Minneapolis, Minn.

Mr. Clubb will share Allina Health’s organizational strategy to eliminate stigma towards those with mental health and addiction conditions.

9:30 a.m. — Break

9:45 a.m. — Trauma-Informed Care
Patsy Carter, Ph.D.

Clinical Director
MO CHILD/University of Missouri-Columbia School of Medicine/Department of Psychiatry
Columbia, Mo.

This presentation will build off of previous presentations around the MO Model: A Developmental Approach to Trauma-informed by, looking at specific issues, processes and practices an organization will address on their journey to become trauma-informed. This will include issues related to admission, seclusion and restraints, use of medications, treatment, and environmental interventions. Challenges and outcomes will be explored

10:45 a.m. — Cracked Not Broken
Kevin Hines

Author/Speaker and Mental Health Advocate
Germantown, Tenn.

Kevin Hines is a global speaker, best-selling author and mental health advocate who reaches audiences with his story of an unlikely survival and his strong will to live. Two years after he was diagnosed with bipolar disorder (at 19 years of age), he attempted to take his own life by jumping from the Golden Gate Bridge. He is one of only 34 (less than 1 percent) to survive the fall, and he is the only Golden Gate Bridge jump survivor who is actively spreading the message around the globe of living mentally healthy.

Noon — Closing Remarks/Adjournment
Sarah M. Willson, MBA, BSN, CHPCA


Dr. Shilo Anders is a research assistant professor in the Department of Anesthesiology at Vanderbilt University. Dr Anders’ research focus is to apply human factors engineering as an approach to improve patient safety in health care. She is interested in research on system design, individual and team performance issues, and improvements in patient safety and quality. Of particular interest is improving health information technology, through a user-centered design process.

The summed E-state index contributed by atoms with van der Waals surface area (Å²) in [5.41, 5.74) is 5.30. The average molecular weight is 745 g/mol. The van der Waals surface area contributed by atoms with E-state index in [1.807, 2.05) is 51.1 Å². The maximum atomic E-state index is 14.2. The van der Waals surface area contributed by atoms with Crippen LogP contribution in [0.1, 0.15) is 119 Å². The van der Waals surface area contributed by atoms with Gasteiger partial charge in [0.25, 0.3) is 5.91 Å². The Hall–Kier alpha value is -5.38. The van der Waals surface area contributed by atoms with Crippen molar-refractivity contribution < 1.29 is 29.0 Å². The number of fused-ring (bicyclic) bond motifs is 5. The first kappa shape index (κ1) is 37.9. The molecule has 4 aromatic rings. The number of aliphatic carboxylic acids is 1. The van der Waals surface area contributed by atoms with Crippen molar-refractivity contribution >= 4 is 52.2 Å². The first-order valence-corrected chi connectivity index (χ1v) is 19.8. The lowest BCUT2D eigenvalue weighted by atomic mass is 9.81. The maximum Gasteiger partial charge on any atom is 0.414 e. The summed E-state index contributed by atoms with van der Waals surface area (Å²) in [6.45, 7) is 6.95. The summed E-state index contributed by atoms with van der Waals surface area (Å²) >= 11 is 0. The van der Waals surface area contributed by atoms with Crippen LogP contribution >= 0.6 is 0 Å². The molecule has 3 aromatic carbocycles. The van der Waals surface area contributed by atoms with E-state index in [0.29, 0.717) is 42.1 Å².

Dr. Britt Berrett is an executive coach with MEDI and has more than 25 years of experience as a hospital president and CEO. His background includes leadership in faith-based, investor-owned and academic/teaching hospitals ranging from small to large. He brings strengths in building physician stakeholder relationships and organizational excellence, and driving clinical operations to achieve business results.

Dr. Berrett holds a doctorate from the School of Economics, Policy and Political Science at the University of Texas at Dallas. He received a Master of Science in health administration from Washington University School of Medicine, St. Louis, and a bachelor’s degree in finance from Brigham Young University. He is a Fellow in the American College of Healthcare Executives and has served as a Regent for six years.